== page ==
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DOJ watchdog finds missteps by prison officials ahead of Whitey Bulger's killing

Whitey Bulger is taken from a Coast Guard helicopter to an awaiting Sheriff vehicle after attending federal court in Boston, on June 30, 2011.
Stuart Cahill
MediaNews Group/Boston Herald via Getty Images
Whitey Bulger is taken from a Coast Guard helicopter to an awaiting Sheriff vehicle after attending federal court in Boston, on June 30, 2011.

Inmates at the federal prison where James "Whitey" Bulger was killed hours after arriving knew ahead of time that the convicted mob boss was being transferred to the facility and were taking bets on how long he would survive, according to a report released Wednesday by the Justice Department's inspector general.

Bulger, who led Boston's notorious Winter Hill Gang and was serving two consecutive life sentences, was found dead in his cell at the Hazelton federal prison in West Virginia less than 12 hours after he arrived there in October 2018.

His killing sparked questions about the circumstances of his death and the federal Bureau of Prison's handling of his transfer to Hazelton from another lockup in Florida. Of particular concern was the decision to place Bulger, who was 89 years old, in poor health and a notorious FBI informant, in with the prison's general population.

In a nearly 70-page report examining the issue, the inspector general says it did not find that BOP employees acted improperly or with malicious intent, but the watchdog did find that the BOP committed a string of missteps. The IG is referring at least six BOP employees for disciplinary actions.

In 2018, Bulger was serving his sentence at the Coleman federal lockup in Florida. The facility provided level 3 medical care, which was necessary for Bulger's well-documented health issues, including heart conditions.

After Bulger allegedly threatened a nurse there, Coleman officials tried to get Bulger transferred. Eventually, they managed to secure a move for him to Hazelton.

More than 100 BOP officials knew of Bulger's impending transfer to Hazelton, the report says, and agency personnel spoke openly about it within earshot of inmates there, which violated BOP policy and put Bulger in danger.

The watchdog said the large number of officials with knowledge of Bulger's impending transfer made it impossible to determine which BOP employees were responsible for leaking news of his arrival.

But the news was widely enough known at Hazelton that inmates were openly discussing it. One inmate, for example, talked about Bulger's imminent transfer during a phone call hours before the mob boss arrived. Other inmates mentioned Bulger's transfer in emails sent days ahead of his arrival.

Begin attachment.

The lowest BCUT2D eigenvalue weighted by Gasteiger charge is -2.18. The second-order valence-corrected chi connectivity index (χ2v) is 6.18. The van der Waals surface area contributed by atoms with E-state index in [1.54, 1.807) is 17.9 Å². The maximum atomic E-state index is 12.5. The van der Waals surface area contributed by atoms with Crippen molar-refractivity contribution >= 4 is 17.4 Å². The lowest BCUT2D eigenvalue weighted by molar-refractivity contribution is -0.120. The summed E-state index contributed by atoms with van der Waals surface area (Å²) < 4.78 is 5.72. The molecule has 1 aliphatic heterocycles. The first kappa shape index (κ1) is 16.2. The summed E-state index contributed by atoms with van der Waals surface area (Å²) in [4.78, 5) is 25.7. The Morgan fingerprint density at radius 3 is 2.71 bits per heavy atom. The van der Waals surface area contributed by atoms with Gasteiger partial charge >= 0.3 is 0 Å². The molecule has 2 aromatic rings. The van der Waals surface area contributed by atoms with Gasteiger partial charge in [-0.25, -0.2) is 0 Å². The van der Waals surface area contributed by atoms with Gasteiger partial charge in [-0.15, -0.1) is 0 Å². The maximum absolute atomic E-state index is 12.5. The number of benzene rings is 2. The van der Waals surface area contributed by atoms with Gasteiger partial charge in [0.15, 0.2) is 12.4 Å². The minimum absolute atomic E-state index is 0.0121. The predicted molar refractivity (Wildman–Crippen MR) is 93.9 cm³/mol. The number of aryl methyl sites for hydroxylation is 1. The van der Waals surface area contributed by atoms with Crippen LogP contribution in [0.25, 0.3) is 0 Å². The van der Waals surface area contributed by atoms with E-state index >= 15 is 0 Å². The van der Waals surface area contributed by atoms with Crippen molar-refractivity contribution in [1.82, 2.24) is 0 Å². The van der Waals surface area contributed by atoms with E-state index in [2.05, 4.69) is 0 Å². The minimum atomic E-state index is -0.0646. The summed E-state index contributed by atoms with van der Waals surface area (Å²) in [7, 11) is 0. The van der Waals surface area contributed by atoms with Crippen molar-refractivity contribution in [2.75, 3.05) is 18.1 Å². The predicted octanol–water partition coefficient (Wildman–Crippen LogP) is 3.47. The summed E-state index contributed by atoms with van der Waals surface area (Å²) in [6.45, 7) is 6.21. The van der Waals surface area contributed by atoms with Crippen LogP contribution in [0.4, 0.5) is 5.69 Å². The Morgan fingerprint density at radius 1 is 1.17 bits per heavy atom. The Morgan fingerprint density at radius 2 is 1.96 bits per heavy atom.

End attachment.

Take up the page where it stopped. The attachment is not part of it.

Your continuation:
One man, identified as Inmate 3, told the inspector general's office that he overheard other inmates discussing Bulger's transfer weeks ahead of time.

"Inmate 3 told the OIG that he eventually also heard multiple BOP officers speaking openly about Bulger coming to Hazelton, as if they were 'talking about a football game,'" the report says. "Inmate 3 further stated that both the inmates and staff were speculating about—and inmates were betting money on—how long Bulger would stay alive at Hazelton."

Several inmates on Bulger's compound were in the Genovese Crime Family, which the Inmate 3 says had "beef" with Bulger, according to the report.

The report says one Unit Manager at Hazelton asked to have Bulger assigned to his housing unit at the lockup. The official told the watchdog that he believed he had the best staff and would be able to handle Bulger's case best.

The Unit Manager told the inspector general that he was unaware of any potential threats to Bulger in the unit.

When Bulger arrived at Hazelton, he told officials there that he was not a member or a gang and did not have conflicts with other gangs, the report says. BOP officials told the inspector general that he wanted to be housed with the general population at Hazelton.

Bulger was found dead in his cell on Oct. 30, 2018. A medical examiner determined that he was killed by blunt force injuries to his head.

Three inmates, including a Mafia hitman, are facing federal charges in Bulger's death.

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Ryan Lucas
Ryan Lucas covers the Justice Department for NPR.